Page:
Video: How does it look?

“The Longest Yard” seems to have benefited from an improved transfer of the earlier version. I remember being pretty impressed with the earlier DVD and though the difference isn’t night and day, I did notice some small changes. The 1.85:1 anamorphic transfer has a pretty clean print associated with it and only at certain times does it really show its age. There are plenty of bright, outdoor scenes that show off how well this looks on disc. I noticed very little artifacting and no edge enhancement. For a movie thirty years old, this looks pretty good.

Audio: How does it sound?

The audio for “The Longest Yard” is a basic mono track, nothing more and certainly nothing less. We’ve become spoiled by Dolby Digital and/or DTS when even the most romantic of comedies have a great soundtrack. It’s likely that the re-make (what you thought that this movie just deserved the “Special Edition” treatment just…because?) will have a much more robust soundtrack. This is essentially dialogue-driven and what you hear is what you get. There aren’t any major hisses or drop outs, just a basic mono track that serves the purpose intended. Got it? Got it.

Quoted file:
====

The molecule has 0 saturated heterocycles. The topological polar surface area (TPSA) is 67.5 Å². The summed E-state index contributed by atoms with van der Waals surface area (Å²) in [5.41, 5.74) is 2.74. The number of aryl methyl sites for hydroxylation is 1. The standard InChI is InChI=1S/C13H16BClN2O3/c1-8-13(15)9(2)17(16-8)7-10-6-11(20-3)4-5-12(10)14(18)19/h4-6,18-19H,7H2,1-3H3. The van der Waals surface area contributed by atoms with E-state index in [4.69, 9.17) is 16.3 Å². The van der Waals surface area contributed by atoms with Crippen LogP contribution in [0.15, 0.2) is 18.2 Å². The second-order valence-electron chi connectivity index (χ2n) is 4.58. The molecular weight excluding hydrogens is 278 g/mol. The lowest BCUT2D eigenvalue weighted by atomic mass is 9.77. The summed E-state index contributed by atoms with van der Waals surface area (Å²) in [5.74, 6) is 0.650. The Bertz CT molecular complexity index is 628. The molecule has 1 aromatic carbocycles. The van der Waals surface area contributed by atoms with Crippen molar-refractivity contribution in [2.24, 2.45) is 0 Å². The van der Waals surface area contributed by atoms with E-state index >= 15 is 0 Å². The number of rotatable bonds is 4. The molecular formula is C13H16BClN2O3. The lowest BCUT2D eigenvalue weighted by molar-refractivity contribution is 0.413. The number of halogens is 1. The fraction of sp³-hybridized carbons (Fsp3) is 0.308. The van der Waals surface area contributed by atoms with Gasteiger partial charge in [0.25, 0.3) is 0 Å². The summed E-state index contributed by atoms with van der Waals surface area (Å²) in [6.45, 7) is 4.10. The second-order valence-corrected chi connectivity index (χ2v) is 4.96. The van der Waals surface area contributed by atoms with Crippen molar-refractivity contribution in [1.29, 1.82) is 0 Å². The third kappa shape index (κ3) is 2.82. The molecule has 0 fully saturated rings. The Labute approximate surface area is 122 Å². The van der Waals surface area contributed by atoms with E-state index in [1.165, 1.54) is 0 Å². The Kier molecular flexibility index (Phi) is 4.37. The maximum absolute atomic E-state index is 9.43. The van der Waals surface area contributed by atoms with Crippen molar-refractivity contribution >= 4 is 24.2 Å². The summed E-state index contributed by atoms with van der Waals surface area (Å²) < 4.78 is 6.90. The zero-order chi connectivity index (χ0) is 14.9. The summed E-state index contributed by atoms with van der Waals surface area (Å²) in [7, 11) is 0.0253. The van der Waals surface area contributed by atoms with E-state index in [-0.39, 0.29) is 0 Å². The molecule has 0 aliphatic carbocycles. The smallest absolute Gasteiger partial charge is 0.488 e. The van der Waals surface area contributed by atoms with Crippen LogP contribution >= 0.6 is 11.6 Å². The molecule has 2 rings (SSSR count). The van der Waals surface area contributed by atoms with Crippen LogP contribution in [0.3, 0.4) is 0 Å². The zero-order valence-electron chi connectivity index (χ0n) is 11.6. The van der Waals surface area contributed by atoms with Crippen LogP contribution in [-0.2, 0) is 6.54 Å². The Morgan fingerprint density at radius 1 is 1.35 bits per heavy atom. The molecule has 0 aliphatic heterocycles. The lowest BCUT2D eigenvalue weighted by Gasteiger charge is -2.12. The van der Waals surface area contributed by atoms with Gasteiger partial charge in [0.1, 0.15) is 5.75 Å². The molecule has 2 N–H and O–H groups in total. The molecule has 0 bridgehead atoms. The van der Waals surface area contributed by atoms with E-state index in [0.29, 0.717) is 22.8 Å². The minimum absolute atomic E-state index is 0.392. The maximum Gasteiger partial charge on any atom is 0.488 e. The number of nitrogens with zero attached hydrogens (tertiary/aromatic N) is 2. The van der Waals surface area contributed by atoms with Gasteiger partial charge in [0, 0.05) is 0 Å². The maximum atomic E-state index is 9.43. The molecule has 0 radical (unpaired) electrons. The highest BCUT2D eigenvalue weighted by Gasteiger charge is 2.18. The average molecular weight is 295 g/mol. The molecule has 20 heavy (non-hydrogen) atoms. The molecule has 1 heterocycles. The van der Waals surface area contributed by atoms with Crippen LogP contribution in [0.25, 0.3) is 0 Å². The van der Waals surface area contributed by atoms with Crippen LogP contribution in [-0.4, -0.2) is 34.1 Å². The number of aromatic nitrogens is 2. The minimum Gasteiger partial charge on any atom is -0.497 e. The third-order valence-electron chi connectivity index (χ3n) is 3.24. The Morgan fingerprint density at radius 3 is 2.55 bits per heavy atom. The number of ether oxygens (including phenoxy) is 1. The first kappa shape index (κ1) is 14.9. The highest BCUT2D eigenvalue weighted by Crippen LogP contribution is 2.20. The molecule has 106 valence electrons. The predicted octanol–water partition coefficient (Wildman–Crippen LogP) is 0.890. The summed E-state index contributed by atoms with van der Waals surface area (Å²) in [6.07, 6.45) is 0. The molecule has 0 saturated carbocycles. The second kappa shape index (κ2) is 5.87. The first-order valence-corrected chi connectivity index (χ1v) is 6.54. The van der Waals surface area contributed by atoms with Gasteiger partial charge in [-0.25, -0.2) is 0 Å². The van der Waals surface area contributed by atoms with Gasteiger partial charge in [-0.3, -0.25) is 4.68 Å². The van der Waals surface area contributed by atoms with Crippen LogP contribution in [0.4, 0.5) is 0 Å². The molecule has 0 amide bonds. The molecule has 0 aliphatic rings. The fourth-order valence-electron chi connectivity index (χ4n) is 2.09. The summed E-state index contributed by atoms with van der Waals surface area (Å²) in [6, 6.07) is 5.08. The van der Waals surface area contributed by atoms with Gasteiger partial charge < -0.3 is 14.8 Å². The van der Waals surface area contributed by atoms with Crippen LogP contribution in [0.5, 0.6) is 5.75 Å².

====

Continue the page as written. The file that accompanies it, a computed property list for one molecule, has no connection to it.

Supplements: What are the extras?

Paramount did do a pretty decent job when they re-released this as a Special Edition DVD. Included is an audio commentary with Burt Reynolds and Producer Albert Ruddy. Sadly, Director Robert Aldrich died some twenty years ago. Reynolds and Ruddy give a pretty matter-of-fact commentary track and tell us some stuff that’s included on the other featurettes. Still, any commentary track with Burt Reynolds is a must have (yes, I mean that). Next up are a few featurettes, the first is “Doing Time on the ‘The Longest Yard'”. This is a ten minute documentary that tells of the origins of the Reynolds character and some commentary by sports writers on the film and its impact. There’s a look at the upcoming re-make of the film with Chris Rock and Adam Sandler, which is a good thing seeing as anyone who buys this disc will undoubtedly be in line for that one. “Unleashing the Mean Machine” has interviews with some NFL players who wax poetic on the impact of the film and the nature of the game. The original theatrical trailer is included as is a movie ticket for a $5.00 discount. All in all, I think this version is worth the upgrade to Ver. 2.0 and if bought in the next few weeks, you can save yourself some cash to see the new version. A campy and overlooked sports movie from the 70’s and one of Reynolds’ better performances. Highly recommended.